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Criminal Justice Update

Q&A: Beth Owens, Director of Identification at BCI


Beth Owens leads the Bureau of Criminal Investigation's Identification Division.

What does BCI’s Identification Division do?

Our work centers on Ohio’s criminal master files: BCI has more than 6 million records containing charge and demographic details, dispositions, fingerprints and other documents from the courts and state Department of Rehabilitation and Correction. These records make up the foundation of Ohio’s Computerized Criminal History (CCH).

The CCH serves the citizens of Ohio through background checks for concealed-handgun licenses, job applications and other requirements. And the system provides vital information to courts and law enforcement — including during traffic stops, with cautions about violent offenders that help keep our officers safe.

We have multiple units, each with a specific area of focus. They include:
  • The Criminal Unit is dedicated to ensuring the accuracy of the computerized criminal histories.
  • Quality Assurance staff members are assigned a region of the state to assist the courts and law enforcement with correcting errors in submitted records.
  • The Fingerprint Examiners compare fingerprint submissions for identification, including when courts request that records be sealed, coroners’ offices request identity verifications and poor-quality fingerprints are submitted.
  • The Civilian Section processes background checks for citizens, and the staff members have to be experts on the numerous laws that govern how different background checks must be processed.
How does your personal history inform your work?

I worked in the Columbus Division of Police’s Identification Section for 17 years. I started my career there fingerprinting arrestees, updating records and submitting information to BCI, and was promoted a couple of times. In 2007, the Franklin County Sheriff ’s Office recruited me to lead the jail’s Identification Unit. I did that for 11 years before coming to BCI.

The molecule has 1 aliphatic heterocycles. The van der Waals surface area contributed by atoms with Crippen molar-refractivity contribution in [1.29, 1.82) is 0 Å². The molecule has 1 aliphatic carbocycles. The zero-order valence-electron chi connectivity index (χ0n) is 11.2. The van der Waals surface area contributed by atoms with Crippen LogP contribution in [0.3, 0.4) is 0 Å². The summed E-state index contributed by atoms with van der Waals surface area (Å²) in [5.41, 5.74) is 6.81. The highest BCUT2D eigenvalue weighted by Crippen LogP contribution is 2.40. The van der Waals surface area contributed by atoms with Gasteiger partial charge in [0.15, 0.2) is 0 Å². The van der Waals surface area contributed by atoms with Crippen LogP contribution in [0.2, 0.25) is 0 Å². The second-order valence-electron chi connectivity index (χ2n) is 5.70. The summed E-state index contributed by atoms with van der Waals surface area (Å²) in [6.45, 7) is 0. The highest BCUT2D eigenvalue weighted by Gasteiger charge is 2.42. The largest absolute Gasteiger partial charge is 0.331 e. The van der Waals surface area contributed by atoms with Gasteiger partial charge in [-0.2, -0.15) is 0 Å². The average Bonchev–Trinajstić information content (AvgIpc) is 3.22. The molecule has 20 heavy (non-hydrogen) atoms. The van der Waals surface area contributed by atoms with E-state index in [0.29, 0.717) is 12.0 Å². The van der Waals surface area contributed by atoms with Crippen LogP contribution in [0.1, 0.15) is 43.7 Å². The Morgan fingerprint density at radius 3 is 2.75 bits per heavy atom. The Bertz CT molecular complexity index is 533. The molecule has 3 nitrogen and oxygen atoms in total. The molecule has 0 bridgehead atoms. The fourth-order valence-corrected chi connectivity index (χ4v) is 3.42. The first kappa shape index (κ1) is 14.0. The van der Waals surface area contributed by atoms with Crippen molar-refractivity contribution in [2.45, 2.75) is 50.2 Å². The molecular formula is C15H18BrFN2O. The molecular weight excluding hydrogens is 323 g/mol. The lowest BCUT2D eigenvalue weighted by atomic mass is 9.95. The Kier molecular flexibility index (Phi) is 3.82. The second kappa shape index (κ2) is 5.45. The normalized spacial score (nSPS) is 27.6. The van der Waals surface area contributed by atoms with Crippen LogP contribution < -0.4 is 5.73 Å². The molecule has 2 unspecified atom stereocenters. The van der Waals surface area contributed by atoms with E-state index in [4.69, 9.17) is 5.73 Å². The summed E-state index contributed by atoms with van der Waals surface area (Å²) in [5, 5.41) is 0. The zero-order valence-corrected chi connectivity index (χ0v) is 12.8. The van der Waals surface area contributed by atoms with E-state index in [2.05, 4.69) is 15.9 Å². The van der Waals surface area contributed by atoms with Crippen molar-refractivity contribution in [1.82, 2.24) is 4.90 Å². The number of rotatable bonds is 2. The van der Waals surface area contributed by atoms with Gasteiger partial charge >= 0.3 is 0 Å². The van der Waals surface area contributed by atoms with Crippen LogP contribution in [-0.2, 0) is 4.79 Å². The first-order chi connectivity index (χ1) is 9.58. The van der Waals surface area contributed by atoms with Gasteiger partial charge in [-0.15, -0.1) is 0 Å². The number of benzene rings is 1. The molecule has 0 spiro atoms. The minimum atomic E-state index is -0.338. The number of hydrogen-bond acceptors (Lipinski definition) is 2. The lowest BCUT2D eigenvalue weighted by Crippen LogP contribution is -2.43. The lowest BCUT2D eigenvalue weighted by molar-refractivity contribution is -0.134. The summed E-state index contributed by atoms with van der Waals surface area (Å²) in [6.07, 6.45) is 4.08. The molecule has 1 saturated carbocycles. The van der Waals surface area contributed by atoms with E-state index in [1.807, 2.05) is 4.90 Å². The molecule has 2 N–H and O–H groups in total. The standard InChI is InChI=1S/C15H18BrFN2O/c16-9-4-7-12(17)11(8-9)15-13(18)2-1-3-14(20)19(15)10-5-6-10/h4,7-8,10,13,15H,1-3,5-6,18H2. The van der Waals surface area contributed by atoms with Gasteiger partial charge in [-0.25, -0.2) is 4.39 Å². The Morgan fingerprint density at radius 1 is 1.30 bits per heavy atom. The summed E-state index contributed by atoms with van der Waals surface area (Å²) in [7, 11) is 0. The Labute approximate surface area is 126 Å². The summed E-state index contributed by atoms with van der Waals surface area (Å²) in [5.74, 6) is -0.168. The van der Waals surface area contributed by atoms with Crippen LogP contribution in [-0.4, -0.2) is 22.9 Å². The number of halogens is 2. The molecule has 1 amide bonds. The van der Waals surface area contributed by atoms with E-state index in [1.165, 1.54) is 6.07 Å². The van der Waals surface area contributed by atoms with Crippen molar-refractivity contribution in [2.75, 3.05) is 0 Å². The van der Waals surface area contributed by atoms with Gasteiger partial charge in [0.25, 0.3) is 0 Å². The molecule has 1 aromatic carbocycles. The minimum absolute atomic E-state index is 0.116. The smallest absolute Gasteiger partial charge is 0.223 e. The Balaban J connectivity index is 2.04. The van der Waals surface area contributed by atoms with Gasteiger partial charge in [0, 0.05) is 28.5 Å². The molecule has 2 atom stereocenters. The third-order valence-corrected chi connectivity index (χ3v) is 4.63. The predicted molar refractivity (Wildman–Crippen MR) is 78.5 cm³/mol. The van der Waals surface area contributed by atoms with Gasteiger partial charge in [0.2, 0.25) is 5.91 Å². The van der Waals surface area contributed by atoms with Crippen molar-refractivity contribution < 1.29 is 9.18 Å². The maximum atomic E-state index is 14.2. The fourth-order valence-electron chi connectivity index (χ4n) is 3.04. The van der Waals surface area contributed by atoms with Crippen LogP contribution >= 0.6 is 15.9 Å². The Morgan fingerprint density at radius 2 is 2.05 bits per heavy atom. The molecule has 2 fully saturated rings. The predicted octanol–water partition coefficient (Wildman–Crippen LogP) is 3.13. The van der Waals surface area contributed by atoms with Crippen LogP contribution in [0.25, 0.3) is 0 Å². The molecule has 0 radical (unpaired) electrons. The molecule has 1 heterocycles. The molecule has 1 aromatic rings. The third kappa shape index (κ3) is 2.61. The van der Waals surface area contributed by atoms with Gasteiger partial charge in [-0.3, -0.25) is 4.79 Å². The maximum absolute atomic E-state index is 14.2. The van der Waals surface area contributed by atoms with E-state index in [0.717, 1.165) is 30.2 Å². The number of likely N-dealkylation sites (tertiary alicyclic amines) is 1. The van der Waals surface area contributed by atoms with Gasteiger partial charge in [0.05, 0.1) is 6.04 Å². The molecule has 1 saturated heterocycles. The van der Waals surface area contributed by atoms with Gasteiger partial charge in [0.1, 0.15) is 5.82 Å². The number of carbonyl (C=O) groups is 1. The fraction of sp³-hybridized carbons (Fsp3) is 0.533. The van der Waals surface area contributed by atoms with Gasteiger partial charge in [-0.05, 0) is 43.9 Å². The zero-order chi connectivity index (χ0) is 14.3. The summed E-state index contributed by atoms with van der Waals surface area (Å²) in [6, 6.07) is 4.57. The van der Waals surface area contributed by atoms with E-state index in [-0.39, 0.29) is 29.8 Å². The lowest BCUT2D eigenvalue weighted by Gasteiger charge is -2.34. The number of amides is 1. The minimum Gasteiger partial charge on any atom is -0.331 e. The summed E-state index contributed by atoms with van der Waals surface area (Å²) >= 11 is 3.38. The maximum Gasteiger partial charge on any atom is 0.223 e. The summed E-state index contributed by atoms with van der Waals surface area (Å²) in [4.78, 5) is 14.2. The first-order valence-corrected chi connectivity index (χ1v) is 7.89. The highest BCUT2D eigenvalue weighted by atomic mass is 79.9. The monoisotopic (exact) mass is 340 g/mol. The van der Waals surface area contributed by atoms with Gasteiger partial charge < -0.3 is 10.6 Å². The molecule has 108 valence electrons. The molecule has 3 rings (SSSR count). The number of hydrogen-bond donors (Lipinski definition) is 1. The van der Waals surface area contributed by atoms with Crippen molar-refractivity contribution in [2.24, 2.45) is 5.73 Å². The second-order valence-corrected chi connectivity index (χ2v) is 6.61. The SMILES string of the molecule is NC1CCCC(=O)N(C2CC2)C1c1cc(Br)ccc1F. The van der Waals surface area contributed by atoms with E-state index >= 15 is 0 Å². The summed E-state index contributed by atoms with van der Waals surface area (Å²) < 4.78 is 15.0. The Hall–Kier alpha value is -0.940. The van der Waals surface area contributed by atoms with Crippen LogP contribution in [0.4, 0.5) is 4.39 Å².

My husband was a Columbus police officer and a sergeant in the Narcotics Bureau for 20 years; through my family and my larger law enforcement family, I experienced the importance of the Ohio CCH in helping officers and investigators to stay safe.

So how many background checks does the Identification Division run a year?

The Civilian Section completed 1.6 million background checks in 2019, and we also added more than 1,000 sex offenders and 100 arson offenders to state registries. The point is helping to ensure the safety of our vulnerable — children, patients and residents of nursing facilities. Those who work with these groups must pass background checks to help prove they can be trusted.

What first got you interested in a career in criminal justice?

I always wanted to make a difference in some way. When I met my husband, he was a Columbus police officer assigned to the Detective Bureau. I was intrigued by the judicial processes from arrest to court. I must add, I did not want to be an officer. The job in the Identification Section came open, and it was a great match.
Bio box

Hometown: “My dad was a minister; I have lived in eight states. ‘Hometown’ to me is wherever my family is.”

Family: married with six children, 19 grandchildren and many more beloved family members, including siblings and her 86-year-old mother